"Don't forget, s'mores on the terrace at 8," Harry called as he left our room at Montage Deer Valley in Park City, Utah. This handsome young man, and the Montage is full of them, greeted us at the front door of this spectacular property and eased us seamlessly through the check-in process and up to our beautifully appointed room with a balcony overlooking the inspiring view of the forested valley below.
Our approach to Montage Deer Valley was a long, winding drive up from Park City's center to the very top of Guardsman Pass at 8,300 feet. Spread before us, a huge complex reminiscent of a fabled mountain lodge. Nestled into the jagged stone hills of the Wasatch Mountain Range and looking very at home in its wooded setting it shimmered golden in the late afternoon sun.
Montage or Shangri-La? During our stay, we came to realize that this property and that mythical earthly paradise have a lot in common.
The Hills Were Alive
We'd come to Park City for its renowned Summer Music Festival of chamber, classic and pop music at venues throughout the area. The festival presents world-class music, all within proximity to the city's luxury lodging, superb restaurants, fun shopping, top art galleries, serene spas and a mountain of outdoor activities. We attended our first concert at Deer Valley's Snow Park Lodge and, in the tradition of summer concerts all over America, we spread a blanket on the grass along with a few thousand others and proceeded to open our bottle of bubbly. Somehow a blanket-on-grass concert just isn't the same without wine, cheese and a baguette, right? Thus fortified, we listened to the group Sideshow Ramblers, music raucous and ramblin'. A hootenanny good time was had by all.
A memorable evening was spent at St. Mary's Catholic Church, an exquisite edifice with luminous blue stained-glass windows and a majestic alter-surround that seemed to reach heavenward. The setting was ideal for this concert called Italian Elegance. David Lockington conducted the Utah Symphony in Italian baroque favorites including Boccherini, Vivaldi and Rossini. A highlight for me was one of my all time favorites: the gorgeous Albinoni "Adagio in G Minor" whose strains never fail to tug at one's heartstrings. For the Swagger concert, it was a double delight as we were able to view their performance while dining at a table at Maxwell's East Coast Eatery. The food was delicious and the music a tasty blend of Celtic and rock.
The last concert we attended was a true grand finale: the rousing, cannon-ball firing, stand-up-and-cheer "1812 Overture" by Tchaikovsky. Once more the suave David Lockington conducted the world-class Utah Symphony. At concert's end, perhaps we didn't leave humming this tune, but, for certain, we all left with wide and happy smiles. This year, the Park City Chamber Music Society presents its 28th Annual Summer Music Festival which will run from July 12 through August 6; its concert calendar lineup is in the process of being prepared (www.pcmusicfestival.com).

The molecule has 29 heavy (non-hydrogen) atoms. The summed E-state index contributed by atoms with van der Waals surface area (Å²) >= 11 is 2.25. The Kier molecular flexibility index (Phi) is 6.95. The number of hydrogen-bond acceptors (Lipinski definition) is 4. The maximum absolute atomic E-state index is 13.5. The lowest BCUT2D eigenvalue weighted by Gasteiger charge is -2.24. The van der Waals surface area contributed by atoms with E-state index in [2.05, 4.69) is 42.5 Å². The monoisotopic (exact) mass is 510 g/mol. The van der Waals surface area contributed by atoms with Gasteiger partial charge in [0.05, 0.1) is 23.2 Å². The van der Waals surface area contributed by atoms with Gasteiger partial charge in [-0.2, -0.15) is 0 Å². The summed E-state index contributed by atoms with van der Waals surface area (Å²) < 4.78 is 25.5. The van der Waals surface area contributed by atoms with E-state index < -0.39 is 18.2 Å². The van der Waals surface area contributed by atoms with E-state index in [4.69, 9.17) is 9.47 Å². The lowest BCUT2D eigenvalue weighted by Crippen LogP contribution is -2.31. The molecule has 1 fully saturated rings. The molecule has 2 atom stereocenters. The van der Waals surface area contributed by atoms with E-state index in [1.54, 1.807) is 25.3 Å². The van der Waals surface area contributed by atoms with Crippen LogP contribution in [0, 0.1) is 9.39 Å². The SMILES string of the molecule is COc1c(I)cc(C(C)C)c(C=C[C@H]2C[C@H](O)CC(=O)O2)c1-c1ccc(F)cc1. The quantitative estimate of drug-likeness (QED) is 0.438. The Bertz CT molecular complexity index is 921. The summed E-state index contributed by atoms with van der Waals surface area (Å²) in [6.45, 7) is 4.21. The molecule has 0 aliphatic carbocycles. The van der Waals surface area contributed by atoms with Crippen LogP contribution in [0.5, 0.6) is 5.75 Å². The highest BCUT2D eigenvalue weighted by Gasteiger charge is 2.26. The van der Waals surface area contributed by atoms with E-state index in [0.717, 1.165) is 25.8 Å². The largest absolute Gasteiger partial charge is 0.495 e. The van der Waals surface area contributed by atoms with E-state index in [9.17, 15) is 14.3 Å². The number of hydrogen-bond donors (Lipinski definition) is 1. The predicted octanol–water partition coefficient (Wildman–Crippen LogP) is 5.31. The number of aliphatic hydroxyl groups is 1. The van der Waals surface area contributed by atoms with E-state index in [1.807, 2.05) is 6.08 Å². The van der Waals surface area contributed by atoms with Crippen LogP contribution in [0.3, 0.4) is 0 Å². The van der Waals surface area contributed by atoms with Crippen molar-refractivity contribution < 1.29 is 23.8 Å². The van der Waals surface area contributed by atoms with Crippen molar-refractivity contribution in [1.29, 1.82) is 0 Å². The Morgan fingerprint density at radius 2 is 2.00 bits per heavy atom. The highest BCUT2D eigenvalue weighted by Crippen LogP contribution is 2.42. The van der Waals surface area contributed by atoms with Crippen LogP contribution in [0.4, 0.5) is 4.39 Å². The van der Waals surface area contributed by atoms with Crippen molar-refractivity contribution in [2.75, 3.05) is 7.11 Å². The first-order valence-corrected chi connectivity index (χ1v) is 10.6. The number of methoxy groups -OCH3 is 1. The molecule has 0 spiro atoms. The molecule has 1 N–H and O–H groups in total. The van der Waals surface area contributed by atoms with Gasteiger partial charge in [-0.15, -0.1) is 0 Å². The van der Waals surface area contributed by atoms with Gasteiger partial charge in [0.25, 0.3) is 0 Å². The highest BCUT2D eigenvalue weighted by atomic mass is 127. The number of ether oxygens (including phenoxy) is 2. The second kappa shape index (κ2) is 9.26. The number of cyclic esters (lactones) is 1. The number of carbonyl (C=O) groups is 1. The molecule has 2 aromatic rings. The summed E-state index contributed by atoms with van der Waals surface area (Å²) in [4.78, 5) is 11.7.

Between the Notes
Our interludes, when not concert-going, allowed us to experience the other resorts in Park City. We took a scenic lift ride up to the top of the Deer Valley Resort and photographed the entire valley spread out below. Later we visited the Park City Museum with its new $8 million renovation and exhibits that trace this city's silver mining history.
Another day we went to the Park City Mountain Resort and sampled two of their fabulous rides: The Alpine Coaster and the Alpine Slide, both thrilling and (for me) kinda heart-stopping. However, as each ride came to an end and once I caught my breath I quickly asked, "Can I go again?"
Canyons Resort is the largest resort in Utah. Countless outdoor activities, from hiking, mountain biking and even fishing keep you happily occupied in summer. Winter enthusiasts will be glad to know the resort has 4,000 acres of skiable terrain and a welcome addition to freezing your a-- off as you sit on a cold metal ski lift: Canyons now offers something called the Orange Bubble Express, enclosed and with (yay!) heated seats.
A visit to Utah Olympic Park is a must. It celebrates Utah's hosting of the 2002 Olympic Winter Games, and its museum is chock full of fascinating skiing and Olympic history. The park has some singularly scary but very safe rides including the Comet Bobsled, the Quicksilver Alpine Slide and an Ultra Zip Line.
If you visit in summer, try to go on a Saturday because that's when they present the Flying Ace All-Stars Freestyle Show with wet-suit-clad Olympians and Olympic hopefuls skiing down ramps and soaring 60 feet in the air as they perform thrilling aerial tricks and then land in a 750,000 gallon splash pool.
From Silver Mines to Gold Medals
A bandana on a stick marked the discovery of silver in Park City by prospecting soldiers in 1868, fueling a boomtown economy that thrived for nearly a century. From those rowdy beginnings, mining gave way to burgeoning ski resorts in the 1960s. In the 1970s, the arts became the town's other defining feature. Bodacious boutiques and artsy stuff sprang up as well as seriously good restaurants, and a string of spirited watering holes.
In today's Park City, the riches lie above ground and the prospects are looking good!
If You Go:
For more information on Park City visit www.VisitParkCity.com
Feature photo: Flickr/ArtBrom
Follow Barbara Barton Sloane on Twitter: www.twitter.com/ofmeising